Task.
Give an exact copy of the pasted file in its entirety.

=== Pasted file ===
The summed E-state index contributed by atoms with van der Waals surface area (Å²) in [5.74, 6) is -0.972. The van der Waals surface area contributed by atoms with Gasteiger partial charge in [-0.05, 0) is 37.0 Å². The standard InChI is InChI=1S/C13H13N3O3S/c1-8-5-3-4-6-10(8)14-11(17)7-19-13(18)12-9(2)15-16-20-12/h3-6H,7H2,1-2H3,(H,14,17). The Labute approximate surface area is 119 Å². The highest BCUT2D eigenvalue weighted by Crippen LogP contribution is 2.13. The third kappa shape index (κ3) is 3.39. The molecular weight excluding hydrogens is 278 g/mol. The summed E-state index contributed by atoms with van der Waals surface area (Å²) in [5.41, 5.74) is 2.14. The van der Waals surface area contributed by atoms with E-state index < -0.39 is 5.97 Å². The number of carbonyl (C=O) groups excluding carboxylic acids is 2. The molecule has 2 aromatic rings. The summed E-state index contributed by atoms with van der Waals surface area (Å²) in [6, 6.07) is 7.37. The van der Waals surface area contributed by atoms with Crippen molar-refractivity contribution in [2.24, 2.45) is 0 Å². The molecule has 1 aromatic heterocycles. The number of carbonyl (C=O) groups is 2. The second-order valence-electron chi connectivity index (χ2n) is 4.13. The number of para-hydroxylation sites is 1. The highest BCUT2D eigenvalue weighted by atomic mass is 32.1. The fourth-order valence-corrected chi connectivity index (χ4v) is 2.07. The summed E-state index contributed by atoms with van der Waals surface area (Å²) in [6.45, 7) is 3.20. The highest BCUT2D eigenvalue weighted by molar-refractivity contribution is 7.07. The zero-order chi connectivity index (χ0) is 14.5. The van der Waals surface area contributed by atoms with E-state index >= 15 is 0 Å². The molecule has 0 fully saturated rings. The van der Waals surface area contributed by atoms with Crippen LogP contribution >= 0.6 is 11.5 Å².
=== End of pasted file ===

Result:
The summed E-state index contributed by atoms with van der Waals surface area (Å²) in [5.74, 6) is -0.972. The van der Waals surface area contributed by atoms with Gasteiger partial charge in [-0.05, 0) is 37.0 Å². The standard InChI is InChI=1S/C13H13N3O3S/c1-8-5-3-4-6-10(8)14-11(17)7-19-13(18)12-9(2)15-16-20-12/h3-6H,7H2,1-2H3,(H,14,17). The Labute approximate surface area is 119 Å². The highest BCUT2D eigenvalue weighted by Crippen LogP contribution is 2.13. The third kappa shape index (κ3) is 3.39. The molecular weight excluding hydrogens is 278 g/mol. The summed E-state index contributed by atoms with van der Waals surface area (Å²) in [5.41, 5.74) is 2.14. The van der Waals surface area contributed by atoms with E-state index < -0.39 is 5.97 Å². The number of carbonyl (C=O) groups excluding carboxylic acids is 2. The molecule has 2 aromatic rings. The summed E-state index contributed by atoms with van der Waals surface area (Å²) in [6, 6.07) is 7.37. The van der Waals surface area contributed by atoms with Crippen molar-refractivity contribution in [2.24, 2.45) is 0 Å². The molecule has 1 aromatic heterocycles. The number of carbonyl (C=O) groups is 2. The second-order valence-electron chi connectivity index (χ2n) is 4.13. The number of para-hydroxylation sites is 1. The highest BCUT2D eigenvalue weighted by atomic mass is 32.1. The fourth-order valence-corrected chi connectivity index (χ4v) is 2.07. The summed E-state index contributed by atoms with van der Waals surface area (Å²) in [6.45, 7) is 3.20. The highest BCUT2D eigenvalue weighted by molar-refractivity contribution is 7.07. The zero-order chi connectivity index (χ0) is 14.5. The van der Waals surface area contributed by atoms with E-state index >= 15 is 0 Å². The molecule has 0 fully saturated rings. The van der Waals surface area contributed by atoms with Crippen LogP contribution >= 0.6 is 11.5 Å².